June is Pride Month.
The sound of a heart breaking is a deafening silence. When you’re in the presence of someone experiencing pure emotional anguish, you can feel their pain. It radiates, filling every corner of space with a quiet so intense, so impermeable, that you hold your breath. You fear that the sound of your exhale will pierce through, and overwhelm the sufferer, swallowing them whole.
Coming out to my husband was that moment for me. We’d gotten in a fight. I was wrong. He was justified. “So, what?” he ’d thundered. “Do you like girls?!”
My response hung in the air with the damaging potential of a guillotine, waiting to sever what little love it seemed we had left. It was a very painful moment in our relationship. The admission came around the seven year mark and placed us squarely at rock bottom. Everything we’d built up until that point came crashing down and I was left in the emotional rubble, his heart in one hand and my newly uncovered sexuality in the other.
Saying that out loud was very difficult for me for a very long time. Realizing that I am attracted to both men and women was a hard path to travel, especially as someone in a long-term relationship.
However, coming out to my husband (then-boyfriend) as bisexual made me realize that who you are in a relationship is only one part of the very complex matter of sexual identity.
Being an LGBTQ individual is not about how well you are able to hide, although it may seem that way when you start sorting through all the emotions you’re experiencing. For me, I had to learn to give up the facade. I grew up in a Southern Baptist household, the child of immigrants. I was taught that being gay was not only a sin, but a familial shame. My parents gossiped loudly, tutt-tutting over friends whose children had “embarrassed” them by bringing home same-sex partners. My fear of disappointing my parents was suffocating.
In a lot of ways, it was the pressure of keeping up the charade that caused it to fall apart. I struggled to be the person I thought I was supposed to be. When I was 21 years old, I spiraled, and I had to come clean.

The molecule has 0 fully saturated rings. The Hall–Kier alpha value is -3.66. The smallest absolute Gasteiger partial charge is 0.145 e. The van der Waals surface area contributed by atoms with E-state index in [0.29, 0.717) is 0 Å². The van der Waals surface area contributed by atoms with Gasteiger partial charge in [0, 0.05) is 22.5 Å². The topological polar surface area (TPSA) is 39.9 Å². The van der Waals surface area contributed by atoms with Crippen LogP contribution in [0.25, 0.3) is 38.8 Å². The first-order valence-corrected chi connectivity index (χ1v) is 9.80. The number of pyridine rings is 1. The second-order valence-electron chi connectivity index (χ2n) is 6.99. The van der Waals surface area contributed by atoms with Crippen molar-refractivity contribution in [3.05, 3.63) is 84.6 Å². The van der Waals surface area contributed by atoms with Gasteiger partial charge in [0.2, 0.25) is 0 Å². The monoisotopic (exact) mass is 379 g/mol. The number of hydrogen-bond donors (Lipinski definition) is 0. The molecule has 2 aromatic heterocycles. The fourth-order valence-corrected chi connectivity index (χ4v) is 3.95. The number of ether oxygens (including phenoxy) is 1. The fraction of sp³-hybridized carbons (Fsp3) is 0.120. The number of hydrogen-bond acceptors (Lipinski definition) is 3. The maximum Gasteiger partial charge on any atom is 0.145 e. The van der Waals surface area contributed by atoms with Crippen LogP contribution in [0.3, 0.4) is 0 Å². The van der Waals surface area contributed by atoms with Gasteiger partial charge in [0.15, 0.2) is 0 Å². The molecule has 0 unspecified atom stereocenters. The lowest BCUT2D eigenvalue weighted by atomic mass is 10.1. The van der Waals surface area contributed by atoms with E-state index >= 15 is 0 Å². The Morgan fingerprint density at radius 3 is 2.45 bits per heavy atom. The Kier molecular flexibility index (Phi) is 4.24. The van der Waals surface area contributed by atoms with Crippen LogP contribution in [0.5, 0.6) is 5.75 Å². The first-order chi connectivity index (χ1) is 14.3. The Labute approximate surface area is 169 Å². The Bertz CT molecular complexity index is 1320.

Coming out is terrifying. It’s not accepting your sexuality that is difficult, at least not for me. It’s the honesty that’s hard. It’s looking someone you love in the eye and saying, “I’m different and I hope that doesn’t change how you feel about me.”
Honesty, by nature, makes you vulnerable, and there is no greater vulnerability than being a minority who identifies as LGBTQ in a society dominated by straight white men. It’s fucking scary to admit that who you are could not be farther from who society wants you to be.
When we first met, my husband said to me. “Always be honest. I can be hurt by what you said, and some things might change, but at the end of the day, I will always respect you for telling me the truth, no matter how I feel about it.”
Setting that precedent early on gave me the courage to come out, even though it was ill-timed. I had to be fully aware that my admission might come with consequences. We weren’t married at the time; I was positive he would leave. I thank God every day that he did not.
Being bisexual in a heteronormative relationship has its ups and downs, but in the end, we’ve survived. Ironically, he didn’t take issue with my sexuality. I was afraid that he would leave me because I was “gay.” His biggest issue was the fact that I had lied to him for years about who I truly was. I didn’t trust him, or the strength of our relationship enough to tell him that I was bisexual.
If I had been honest from the beginning, he would have loved me anyway because being a bisexual woman of color is part of who I am.
It took the complete dismantling of our relationship for me to realize that. The thing about hitting rock bottom, though, is that there is no greater place to start building a new foundation. Taking so long to come out to my husband put us in a dark place. If I’m being completely honest, I wouldn’t recommend anyone get into any relationship without being fully transparent with themselves and their partner about their sexuality from the beginning. My situation was and is unique, but by hiding my identity, I hurt people in my coming out process. I wish I’d taken a different route, even though it was okay in the end.
My advice to others is to stop hiding and start embracing your identity, especially during Pride Month. Facing your fears sometimes means facing yourself and your loved ones by speaking your truth. Being honest is the biggest step on the road to self-discovery, but remember it is your discovery to make. Not everyone is like my husband — some people would have ended the relationship right then and there. Others would have tried to exploit my bisexuality for their own fantasies. In my marriage, I’m blessed enough to have never experienced either of those things.
There have definitely been perks though. We’re closer than ever. I’m more honest with him, sometimes maybe a little too honest. We talk about sex. A lot. And candidly. We compare our celebrtiy “hall pass” lists, and laugh at the fact that there’s a little bit of overlap. Now that I’m not in the closet, I’m free to truly be myself. Coming out to my husband liberated me. He accepted me when I was at my most vulnerable, which taught me to love and accept myself, a gift I can never repay him for.
LGBTQ Pride is a lot of things, but mostly, it’s the justification that you have the right to be proud of yourself, no matter what. I’m a bisexual woman, married to a heterosexual man. That is my truth and I’m proud of it.